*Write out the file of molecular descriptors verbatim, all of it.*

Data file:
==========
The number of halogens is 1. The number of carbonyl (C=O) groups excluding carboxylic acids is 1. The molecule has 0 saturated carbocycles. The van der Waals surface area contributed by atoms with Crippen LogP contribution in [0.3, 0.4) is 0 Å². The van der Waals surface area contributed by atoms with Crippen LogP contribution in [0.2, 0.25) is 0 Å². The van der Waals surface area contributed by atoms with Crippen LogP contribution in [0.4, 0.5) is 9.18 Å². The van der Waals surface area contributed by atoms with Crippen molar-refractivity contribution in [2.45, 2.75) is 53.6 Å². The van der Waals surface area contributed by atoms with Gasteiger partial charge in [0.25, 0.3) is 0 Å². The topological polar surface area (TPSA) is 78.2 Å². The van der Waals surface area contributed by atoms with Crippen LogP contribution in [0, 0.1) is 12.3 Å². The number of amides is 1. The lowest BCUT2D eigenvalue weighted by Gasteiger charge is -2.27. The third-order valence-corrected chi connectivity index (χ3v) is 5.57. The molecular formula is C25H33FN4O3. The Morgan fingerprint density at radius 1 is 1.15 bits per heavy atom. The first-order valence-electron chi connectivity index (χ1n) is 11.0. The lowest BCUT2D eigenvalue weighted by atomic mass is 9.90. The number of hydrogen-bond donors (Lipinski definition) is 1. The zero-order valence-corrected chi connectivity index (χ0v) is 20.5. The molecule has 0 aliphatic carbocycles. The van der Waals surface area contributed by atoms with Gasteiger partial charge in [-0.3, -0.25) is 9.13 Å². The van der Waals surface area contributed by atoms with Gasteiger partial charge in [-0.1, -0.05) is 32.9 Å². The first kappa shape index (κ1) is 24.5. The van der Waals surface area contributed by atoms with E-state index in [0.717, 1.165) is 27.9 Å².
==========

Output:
The number of halogens is 1. The number of carbonyl (C=O) groups excluding carboxylic acids is 1. The molecule has 0 saturated carbocycles. The van der Waals surface area contributed by atoms with Crippen LogP contribution in [0.3, 0.4) is 0 Å². The van der Waals surface area contributed by atoms with Crippen LogP contribution in [0.2, 0.25) is 0 Å². The van der Waals surface area contributed by atoms with Crippen LogP contribution in [0.4, 0.5) is 9.18 Å². The van der Waals surface area contributed by atoms with Crippen molar-refractivity contribution in [2.45, 2.75) is 53.6 Å². The van der Waals surface area contributed by atoms with Gasteiger partial charge in [0.25, 0.3) is 0 Å². The topological polar surface area (TPSA) is 78.2 Å². The van der Waals surface area contributed by atoms with Crippen LogP contribution in [0, 0.1) is 12.3 Å². The number of amides is 1. The lowest BCUT2D eigenvalue weighted by Gasteiger charge is -2.27. The third-order valence-corrected chi connectivity index (χ3v) is 5.57. The molecular formula is C25H33FN4O3. The Morgan fingerprint density at radius 1 is 1.15 bits per heavy atom. The first-order valence-electron chi connectivity index (χ1n) is 11.0. The lowest BCUT2D eigenvalue weighted by atomic mass is 9.90. The number of hydrogen-bond donors (Lipinski definition) is 1. The zero-order valence-corrected chi connectivity index (χ0v) is 20.5. The molecule has 0 aliphatic carbocycles. The van der Waals surface area contributed by atoms with Gasteiger partial charge in [-0.3, -0.25) is 9.13 Å². The van der Waals surface area contributed by atoms with Gasteiger partial charge in [-0.1, -0.05) is 32.9 Å². The first kappa shape index (κ1) is 24.5. The van der Waals surface area contributed by atoms with E-state index in [0.717, 1.165) is 27.9 Å².